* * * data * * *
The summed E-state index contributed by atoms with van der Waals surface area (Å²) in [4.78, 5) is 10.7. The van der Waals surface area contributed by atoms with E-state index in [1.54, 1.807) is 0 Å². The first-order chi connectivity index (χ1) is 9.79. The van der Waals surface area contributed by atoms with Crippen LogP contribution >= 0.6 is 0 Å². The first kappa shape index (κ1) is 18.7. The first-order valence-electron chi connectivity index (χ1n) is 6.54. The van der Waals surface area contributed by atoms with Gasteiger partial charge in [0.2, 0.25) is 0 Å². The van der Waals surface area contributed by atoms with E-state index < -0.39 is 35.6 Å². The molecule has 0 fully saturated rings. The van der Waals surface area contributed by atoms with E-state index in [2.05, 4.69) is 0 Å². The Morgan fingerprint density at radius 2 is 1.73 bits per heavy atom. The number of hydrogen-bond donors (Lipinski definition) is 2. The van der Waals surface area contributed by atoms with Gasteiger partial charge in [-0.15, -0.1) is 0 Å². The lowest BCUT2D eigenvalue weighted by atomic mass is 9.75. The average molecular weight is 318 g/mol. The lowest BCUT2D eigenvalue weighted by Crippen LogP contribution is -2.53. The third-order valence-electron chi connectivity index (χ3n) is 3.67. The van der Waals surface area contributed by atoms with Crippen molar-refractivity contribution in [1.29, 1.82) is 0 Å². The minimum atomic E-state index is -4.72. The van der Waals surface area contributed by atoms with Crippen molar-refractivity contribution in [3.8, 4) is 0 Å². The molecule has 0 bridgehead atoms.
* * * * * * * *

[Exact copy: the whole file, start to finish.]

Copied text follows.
The summed E-state index contributed by atoms with van der Waals surface area (Å²) in [4.78, 5) is 10.7. The van der Waals surface area contributed by atoms with E-state index in [1.54, 1.807) is 0 Å². The first-order chi connectivity index (χ1) is 9.79. The van der Waals surface area contributed by atoms with Crippen LogP contribution >= 0.6 is 0 Å². The first kappa shape index (κ1) is 18.7. The first-order valence-electron chi connectivity index (χ1n) is 6.54. The van der Waals surface area contributed by atoms with Gasteiger partial charge in [0.2, 0.25) is 0 Å². The van der Waals surface area contributed by atoms with E-state index < -0.39 is 35.6 Å². The molecule has 0 fully saturated rings. The van der Waals surface area contributed by atoms with E-state index in [2.05, 4.69) is 0 Å². The Morgan fingerprint density at radius 2 is 1.73 bits per heavy atom. The number of hydrogen-bond donors (Lipinski definition) is 2. The van der Waals surface area contributed by atoms with Gasteiger partial charge in [-0.15, -0.1) is 0 Å². The lowest BCUT2D eigenvalue weighted by atomic mass is 9.75. The average molecular weight is 318 g/mol. The lowest BCUT2D eigenvalue weighted by Crippen LogP contribution is -2.53. The third-order valence-electron chi connectivity index (χ3n) is 3.67. The van der Waals surface area contributed by atoms with Crippen molar-refractivity contribution in [1.29, 1.82) is 0 Å². The minimum atomic E-state index is -4.72. The van der Waals surface area contributed by atoms with Crippen molar-refractivity contribution in [3.8, 4) is 0 Å². The molecule has 0 bridgehead atoms.